Within a year of their move, Kristal’s father died from a heart attack. Still steadfast in her plan to pursue a doctorate in San Diego, Kristal’s mother decided to sell the family home in Peru, but a military dictatorship there froze international bank transfers. Ensuing hyperinflation gobbled up proceeds from the sale and the rest of the family’s nest egg.
“We came from a middle-class background in Peru, which is very comfortable, but here …” Kristal said, his voice trailing off. “The whole thing was somewhat traumatic.”
Kristal worked after school and during summers as a dishwasher and busboy in restaurants and on a grounds crew in Balboa Park. Just when it felt like things couldn’t get any worse, they did: His mother was diagnosed with cancer and given six months to live. Ultimately, she managed to fight off the inevitable long enough to complete her graduate degree, land a tenure-track teaching job at UC San Diego and make her mark as an advocate for the health needs of California’s growing Latino population.
“My mother was pretty extraordinary,” Kristal said. “She instilled this sense of confidence that things were going to be fine. Maybe it was just a fantasy, but it worked for my sister and me.” (Kristal’s sister became a hospital administrator in Massachusetts.)
For more information of Kristal’s family background.
The lure of comparative literature
As an undergraduate, Kristal right away found his calling in comparative literature, which married his love of languages and literature. Already fluent in English and Spanish, Kristal mastered French and Latin in college. He picked up German while completing a master’s degree in philosophy in France. Later, he finished a Ph.D. in Spanish and taught himself Italian, aided by a love of opera — a passion shared by his wife Romy Sutherland Kristal, a former diplomat who teaches courses at UCLA in film and art.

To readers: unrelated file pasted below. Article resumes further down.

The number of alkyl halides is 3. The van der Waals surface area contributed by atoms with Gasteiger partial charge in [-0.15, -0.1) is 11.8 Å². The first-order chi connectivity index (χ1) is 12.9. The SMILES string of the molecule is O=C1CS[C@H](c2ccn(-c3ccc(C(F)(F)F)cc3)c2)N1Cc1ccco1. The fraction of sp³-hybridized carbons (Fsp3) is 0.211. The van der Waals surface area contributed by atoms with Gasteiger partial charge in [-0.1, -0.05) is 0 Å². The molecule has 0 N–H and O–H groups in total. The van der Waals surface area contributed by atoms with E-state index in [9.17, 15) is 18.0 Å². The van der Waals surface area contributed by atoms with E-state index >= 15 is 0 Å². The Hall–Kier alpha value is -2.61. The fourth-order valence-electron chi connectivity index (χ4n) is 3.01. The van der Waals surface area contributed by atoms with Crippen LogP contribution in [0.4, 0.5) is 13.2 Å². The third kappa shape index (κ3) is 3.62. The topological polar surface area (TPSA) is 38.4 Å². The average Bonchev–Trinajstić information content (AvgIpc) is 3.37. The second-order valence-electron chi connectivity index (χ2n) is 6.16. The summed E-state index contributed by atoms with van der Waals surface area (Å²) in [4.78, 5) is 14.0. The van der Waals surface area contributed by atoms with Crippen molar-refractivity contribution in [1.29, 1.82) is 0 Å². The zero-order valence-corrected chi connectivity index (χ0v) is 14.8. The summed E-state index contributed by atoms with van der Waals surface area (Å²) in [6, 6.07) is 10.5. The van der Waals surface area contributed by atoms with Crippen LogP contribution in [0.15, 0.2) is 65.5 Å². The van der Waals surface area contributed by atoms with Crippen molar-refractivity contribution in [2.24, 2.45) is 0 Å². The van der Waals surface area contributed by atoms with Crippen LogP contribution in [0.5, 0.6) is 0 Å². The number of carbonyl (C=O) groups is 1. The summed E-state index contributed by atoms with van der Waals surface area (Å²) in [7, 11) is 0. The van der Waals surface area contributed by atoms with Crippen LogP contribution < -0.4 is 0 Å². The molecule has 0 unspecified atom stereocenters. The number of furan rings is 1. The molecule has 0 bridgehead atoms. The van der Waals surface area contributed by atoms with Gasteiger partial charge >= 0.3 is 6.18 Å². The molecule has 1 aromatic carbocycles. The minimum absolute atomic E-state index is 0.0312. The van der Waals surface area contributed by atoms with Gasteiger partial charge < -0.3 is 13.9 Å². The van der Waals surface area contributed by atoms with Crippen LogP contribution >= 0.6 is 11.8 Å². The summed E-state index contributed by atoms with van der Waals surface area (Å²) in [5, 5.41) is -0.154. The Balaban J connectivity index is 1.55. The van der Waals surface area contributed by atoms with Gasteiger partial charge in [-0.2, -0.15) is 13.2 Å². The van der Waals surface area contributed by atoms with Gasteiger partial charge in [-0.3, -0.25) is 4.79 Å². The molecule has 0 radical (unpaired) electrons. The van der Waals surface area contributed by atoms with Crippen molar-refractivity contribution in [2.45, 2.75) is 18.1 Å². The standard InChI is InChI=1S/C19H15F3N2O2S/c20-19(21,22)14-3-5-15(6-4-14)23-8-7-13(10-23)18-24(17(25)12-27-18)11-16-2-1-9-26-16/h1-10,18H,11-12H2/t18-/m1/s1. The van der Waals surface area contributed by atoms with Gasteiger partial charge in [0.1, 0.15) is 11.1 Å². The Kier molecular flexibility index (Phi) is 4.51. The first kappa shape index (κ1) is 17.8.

Today, Efrain Kristal teaches and writes about literature from a wide range of cultures and aesthetics, the branch of philosophy concerned with art. He enjoys teaching a popular course on Dante, Shakespeare, Cervantes and the self-taught 17th century Mexican poet Sor Juana Inés de la Cruz. The polyglot’s core specialization is translation theory and the role translating has had on the creative process of writers who translate. In Borges’ writing, for instance, Kristal can trace the influence of not just the World War I German poets, but such writers as Edgar Allan Poe, Franz Kafka, William Faulkner, Virginia Woolf and Walt Whitman, all of whom the Argentine introduced to Latin America.
“Borges is not a self-contained writer,” Kristal said. “He’s a writer who wants you to go out and read other writings in order to come back to his stories. The more you read around them, the richer they become. They’re in dialogue with other works of literature.”
“Jorge Luis Borges and War,” which is the 118th Faculty Research Lecture, will be held at 3 p.m. on May 13 in Schoenberg Hall. All are invited to this public talk. RSVP by May 6 at firstname.lastname@example.org. Information: (310) 825-4868.
Kristal discusses Nobel Prize winner Mario Vargas Llosa.